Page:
Salted with Sharks

Get It in Writing: Council Approves Additional Compensation for Clerk

In Community Alert, Gov't Watch, Politics, Village Money Situation, Water on October 3, 2016 at 8:53 pm

Photomontage by Jason Soderquist

By Emily Votruba

What follows is a (mostly) direct transcript of the special council meeting that took place on Saturday, October 1, at 1 pm.

Background: In a September 6 letter to council (obtained by me from the clerk by FOIA request), our clerk, Catherine Anderson, asked for salaried compensation for the nonclerk duties she has been performing for the past two years. I encourage Village residents to read her letter and understand the monumental work this one individual has done to bring our Village out of its age of darkness.

At the September 15 regular council meeting, Council tabled discussion of this additional compensation, pending consultation with the Village Attorney and Michigan Municipal League. On September 16, Anderson tendered her resignation from all her official and unofficial Village duties, saying her last day would be September 30. On September 29, Bill Soper, Ken Holmes, and Joyce Gatrell called the special meeting transcribed below.

Several of the nonclerk duties for which Anderson sought compensation have in the past, before Anderson’s arrival, been (a) performed by outside contractors at significant expense to the Village, (b) been performed poorly/incompetently, or (c) have not been performed at all. In this way we were opened up to financial and legal liability, including a lawsuit that cost us more than $60,000, and a state of deficit and inadequate policies and procedures that earned us a position on the state’s list for potential emergency management. A very incomplete summary of the crucial and valuable extra tasks Anderson has been performing for the past two years includes:

  • Website development and maintenance
  • Network administration and IT support
  • Deficit elimination plan creation and management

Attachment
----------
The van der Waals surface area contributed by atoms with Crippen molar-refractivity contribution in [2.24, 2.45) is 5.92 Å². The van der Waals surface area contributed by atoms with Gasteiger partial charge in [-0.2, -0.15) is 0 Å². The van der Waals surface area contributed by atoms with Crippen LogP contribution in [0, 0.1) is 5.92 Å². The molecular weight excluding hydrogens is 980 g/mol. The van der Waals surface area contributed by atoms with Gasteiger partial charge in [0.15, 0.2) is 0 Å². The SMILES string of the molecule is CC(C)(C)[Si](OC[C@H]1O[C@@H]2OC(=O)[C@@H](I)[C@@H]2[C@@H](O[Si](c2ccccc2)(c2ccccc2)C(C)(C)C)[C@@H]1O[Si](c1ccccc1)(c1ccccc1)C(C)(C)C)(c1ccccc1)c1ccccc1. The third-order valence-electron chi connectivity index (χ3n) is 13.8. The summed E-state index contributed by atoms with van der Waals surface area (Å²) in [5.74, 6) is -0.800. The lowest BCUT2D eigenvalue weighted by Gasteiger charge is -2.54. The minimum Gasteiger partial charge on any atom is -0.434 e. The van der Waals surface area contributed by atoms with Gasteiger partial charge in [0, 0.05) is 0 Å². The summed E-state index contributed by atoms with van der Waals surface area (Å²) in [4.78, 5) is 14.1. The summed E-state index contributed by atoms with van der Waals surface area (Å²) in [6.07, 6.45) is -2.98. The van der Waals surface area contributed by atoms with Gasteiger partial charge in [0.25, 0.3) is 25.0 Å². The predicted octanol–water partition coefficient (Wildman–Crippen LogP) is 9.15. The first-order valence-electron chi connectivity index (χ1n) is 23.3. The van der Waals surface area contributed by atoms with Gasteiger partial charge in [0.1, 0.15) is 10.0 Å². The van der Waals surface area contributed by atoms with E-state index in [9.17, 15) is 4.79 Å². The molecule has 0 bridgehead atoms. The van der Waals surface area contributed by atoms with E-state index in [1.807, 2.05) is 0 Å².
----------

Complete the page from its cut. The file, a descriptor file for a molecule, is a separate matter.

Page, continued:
• Project management for water and sewer projects
  • Grant writing and management
  • Record keeping for the Department of Public Works
  • Writing and managing contracts for maintenance and other work done by outside vendors in the Village

Under Anderson’s office management, both as a volunteer and as clerk since summer 2014, the Village has seen the following incredible improvement in its fiscal stability:

In addition to this work, Cathy has been serving on the Parks and Recreation Commission as treasurer (I am secretary), compiling our monthly financial reports and contributing her fine mind and range of skills (including engineering and building knowledge) to our projects (new Village welcome sign, signage and project development at EDNA, bike racks, memorial benches, and a grant for restrooms at the Penfold/Farmers’ Market Park).

To say that $15,000 a year in compensation for, as Anderson titles them in her letter, “General Professional Management Services” is a good deal for the Village would be the understatement of the century. This additional compensation would bring her total haul from the Village to a whopping [insert sarcastic tone here] $31,640 annually.

Council members, as you will read below, seem to have failed to read and/or understand Anderson’s letter of September 9, in which she clearly outlines the extra duties she performs; specifies that the compensation is not a raise on the clerk’s salary but compensation for a separately designated position; provides a chart of their monetary value according to the Bureau of Labor Statistics; and explains why the compensation should be salaried and not hourly (and this I can attest to: she does this work much faster and more efficiently than most people, and how should she count the nights lying awake thinking about Village problems and devising solutions? The job is 24/7). Anderson even offers a hint for a possible title for the new position (General Professional Services Manager, perhaps?). But Council spent the September 15 meeting and the October 1 meeting ruminating redundantly over these very questions.

President Diane Jenks could have easily addressed her own stated concerns regarding the legality of the proposed compensation with a phone call to the Michigan Municipal League or to the Village Attorney prior to the September 15 meeting or afterward. Instead it was up to Anderson to point out during the October 1 meeting, after she had already resigned her position, that MCL 15.183 provides adequate legal justification for one person in a village our size to serve in several capacities. Indeed, Jenks herself has served in multiple capacities, as does Ken Bonney, who is our DPW Superintendent and Streets Administrator (among other titles).

When one considers how thoroughly Council and the Village have been relying on Anderson for daily operations over the past two years, their failure to address Anderson’s request until now and arrive at an official offer or counterproposal should be considered a dereliction of duty. Since treasurer and acting clerk Mary Kalbach does not currently have a functioning computer in the office, I am providing the official minutes for this meeting (which will be an abridged version of what you read below). I also wrote the offer letter to Anderson today and put it on Village stationery. When I arrived at the office to drop off the letter, Anderson was there volunteering, arranging the purchase of a new computer for the treasurer after determining that Kalbach’s was beyond repair. —Emily Votruba